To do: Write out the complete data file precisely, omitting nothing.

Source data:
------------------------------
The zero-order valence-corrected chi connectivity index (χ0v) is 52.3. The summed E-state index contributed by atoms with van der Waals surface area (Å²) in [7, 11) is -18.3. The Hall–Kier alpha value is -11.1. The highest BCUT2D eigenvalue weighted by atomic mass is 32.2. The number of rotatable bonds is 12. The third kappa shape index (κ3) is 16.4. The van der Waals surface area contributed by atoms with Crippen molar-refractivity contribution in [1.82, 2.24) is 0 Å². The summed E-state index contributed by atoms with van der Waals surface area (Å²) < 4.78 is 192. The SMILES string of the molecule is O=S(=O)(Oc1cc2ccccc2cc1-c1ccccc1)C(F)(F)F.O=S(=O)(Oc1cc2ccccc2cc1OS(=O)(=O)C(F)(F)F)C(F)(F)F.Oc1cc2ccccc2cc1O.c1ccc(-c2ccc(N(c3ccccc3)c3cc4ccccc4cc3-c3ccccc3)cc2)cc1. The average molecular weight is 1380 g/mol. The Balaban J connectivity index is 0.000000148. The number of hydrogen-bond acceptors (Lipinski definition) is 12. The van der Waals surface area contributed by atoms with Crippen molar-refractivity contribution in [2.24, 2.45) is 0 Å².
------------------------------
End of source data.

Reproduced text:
The zero-order valence-corrected chi connectivity index (χ0v) is 52.3. The summed E-state index contributed by atoms with van der Waals surface area (Å²) in [7, 11) is -18.3. The Hall–Kier alpha value is -11.1. The highest BCUT2D eigenvalue weighted by atomic mass is 32.2. The number of rotatable bonds is 12. The third kappa shape index (κ3) is 16.4. The van der Waals surface area contributed by atoms with Crippen molar-refractivity contribution in [1.82, 2.24) is 0 Å². The summed E-state index contributed by atoms with van der Waals surface area (Å²) < 4.78 is 192. The SMILES string of the molecule is O=S(=O)(Oc1cc2ccccc2cc1-c1ccccc1)C(F)(F)F.O=S(=O)(Oc1cc2ccccc2cc1OS(=O)(=O)C(F)(F)F)C(F)(F)F.Oc1cc2ccccc2cc1O.c1ccc(-c2ccc(N(c3ccccc3)c3cc4ccccc4cc3-c3ccccc3)cc2)cc1. The average molecular weight is 1380 g/mol. The Balaban J connectivity index is 0.000000148. The number of hydrogen-bond acceptors (Lipinski definition) is 12. The van der Waals surface area contributed by atoms with Crippen molar-refractivity contribution in [2.24, 2.45) is 0 Å².